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Monday, October 24, 2011

Ben Kaminsky of Ritual Coffee Dreams of Life After Latte

Posted By on Mon, Oct 24, 2011 at 2:30 PM

SFoodie is on a mission to sit down with the city's most intelligent, influential, and experienced coffee folk to pick their brain about what makes our city such a hot bed of coffee trends.Today we speak with Ben Kaminsky, Ritual Coffee's quality control expert and three-time winner of the National Cupping Championships.

SFoodie: What continues to fascinate you about coffee?

Kaminsky: There's still so much that isn't known about coffee. I don't think anyone has a firm grasp on the roasting process. I want to figure out roasting to the point where we have a mathematical equation: For this given density, for this bean size, for this amount of coffee, how much energy in joules are we going to need to get this coffee roasted.

I'm obsessed with engaging the average consumer so they become capable of understanding what we do. I believe most people don't taste. They eat and they drink, but they don't taste what they are putting in their mouths. They consume food and their body takes in that information, but no cognitive ability is dedicated to really analyzing and critiquing flavor.

How do you get the average consumer to that place?

It's a battle with perception. A friend of mine always says that people have terrible taste memories. Someone gets a cup of coffee at Starbucks in the morning and Ritual in the afternoon and don't register any difference.

Expectation is a huge factor as well. Starbucks and Ritual are very different, but our menus aren't that different. We both have lattes and mochas, and drip coffee -- it's a very similar experience, and we expect the same things from both of them. Breaking down and moving away from the current paradigm of the coffee bar is going to be a big step in the right direction.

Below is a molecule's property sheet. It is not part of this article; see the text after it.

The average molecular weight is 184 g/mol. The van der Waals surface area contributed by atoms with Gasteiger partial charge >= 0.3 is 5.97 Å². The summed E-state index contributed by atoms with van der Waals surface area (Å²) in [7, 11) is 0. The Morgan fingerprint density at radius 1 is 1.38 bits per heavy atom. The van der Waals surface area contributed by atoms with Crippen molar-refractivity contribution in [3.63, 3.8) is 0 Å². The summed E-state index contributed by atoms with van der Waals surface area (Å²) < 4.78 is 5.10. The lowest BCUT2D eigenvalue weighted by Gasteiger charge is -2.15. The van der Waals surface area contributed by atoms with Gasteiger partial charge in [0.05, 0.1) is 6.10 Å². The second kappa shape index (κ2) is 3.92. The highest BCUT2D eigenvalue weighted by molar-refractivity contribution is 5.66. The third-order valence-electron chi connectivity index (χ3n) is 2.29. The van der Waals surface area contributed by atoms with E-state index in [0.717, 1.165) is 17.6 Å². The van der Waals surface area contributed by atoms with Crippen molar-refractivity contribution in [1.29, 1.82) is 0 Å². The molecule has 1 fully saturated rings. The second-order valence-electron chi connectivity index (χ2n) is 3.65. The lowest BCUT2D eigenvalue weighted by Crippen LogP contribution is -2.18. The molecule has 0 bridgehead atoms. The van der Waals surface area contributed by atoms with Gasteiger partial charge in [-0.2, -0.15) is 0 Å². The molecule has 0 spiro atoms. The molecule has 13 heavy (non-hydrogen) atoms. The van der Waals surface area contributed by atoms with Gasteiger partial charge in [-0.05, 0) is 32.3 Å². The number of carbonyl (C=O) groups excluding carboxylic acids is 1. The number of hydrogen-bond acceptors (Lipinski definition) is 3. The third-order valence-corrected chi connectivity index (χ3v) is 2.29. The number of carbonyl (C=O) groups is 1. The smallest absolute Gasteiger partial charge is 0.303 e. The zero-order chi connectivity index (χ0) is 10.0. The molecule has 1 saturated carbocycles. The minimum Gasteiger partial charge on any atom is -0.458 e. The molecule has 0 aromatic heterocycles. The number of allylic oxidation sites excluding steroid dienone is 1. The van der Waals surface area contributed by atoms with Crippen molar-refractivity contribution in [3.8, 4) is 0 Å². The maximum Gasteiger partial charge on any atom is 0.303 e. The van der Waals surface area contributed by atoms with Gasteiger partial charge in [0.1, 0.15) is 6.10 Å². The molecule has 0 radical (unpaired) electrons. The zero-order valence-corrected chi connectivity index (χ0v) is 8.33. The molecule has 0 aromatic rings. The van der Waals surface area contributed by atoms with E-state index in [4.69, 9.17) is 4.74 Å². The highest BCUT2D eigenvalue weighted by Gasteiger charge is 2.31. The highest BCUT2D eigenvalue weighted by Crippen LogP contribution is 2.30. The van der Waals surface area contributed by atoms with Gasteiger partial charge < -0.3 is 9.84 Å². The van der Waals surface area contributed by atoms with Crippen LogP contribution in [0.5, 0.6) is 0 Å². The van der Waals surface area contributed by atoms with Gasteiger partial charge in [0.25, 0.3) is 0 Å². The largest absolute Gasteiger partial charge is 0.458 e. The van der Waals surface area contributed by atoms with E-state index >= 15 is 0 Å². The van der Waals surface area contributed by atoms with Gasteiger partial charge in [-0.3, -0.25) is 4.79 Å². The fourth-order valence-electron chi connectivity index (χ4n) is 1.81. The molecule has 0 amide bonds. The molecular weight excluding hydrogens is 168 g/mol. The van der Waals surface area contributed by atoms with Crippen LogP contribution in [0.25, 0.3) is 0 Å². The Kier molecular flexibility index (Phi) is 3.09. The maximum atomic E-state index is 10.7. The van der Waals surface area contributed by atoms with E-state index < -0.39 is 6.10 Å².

What does your coffee bar look like?

I want customers to come in and sit down at bar seating with one or two or three baristas serving them tea-service style, answering questions, letting them know what's on the menu, and how they're preparing it. Customers should be involved in the process. I don't want customers to expect to be in and out in three minutes.

How do you see people drinking coffee?

I have no problem with people who drink mochas or lattes, it's just not why I'm in coffee. People in the specialty coffee industry don't drink lattes, but we all have them on our menus. It's a disservice to what we're trying to do.

Lattes are the most ordered drinks at any cafe, so people's metric for how good a coffee is based on the barista's ability to steam milk, not pull shots. Since we all serve it, customers believe we recommend it. We are propogating the myth that milk-based espresso drinks are a part of what we do. It's not the customer's fault, they're just taking our lead.

The money [lattes] bring in makes it difficult to imagine a menu without them on it. But everyone who's ever changed the game has had to make major steps like this. We're just not dreaming big enough.

Where would you like to see coffee in 5 years?

It's all about the paradigm shift. That change in cafes is very close, and we'll have to get there through cafe design and context. When you walk in to Sightglass, the roaster's right there, the green beans are right in front of you -- you stand up and take notice. A lot of people have said they're confused by the space, but it's the better kind of confusion. It doesn't look like Starbucks or Peet's, and at the register they hand you a little menu with six things on it, basically stating, this is what we do. And that's it.

Hopefully, the next step after Sightglass is the cafe without a latte on the menu. A place that sets up a consumer to have a different experience and makes that experience amazing.

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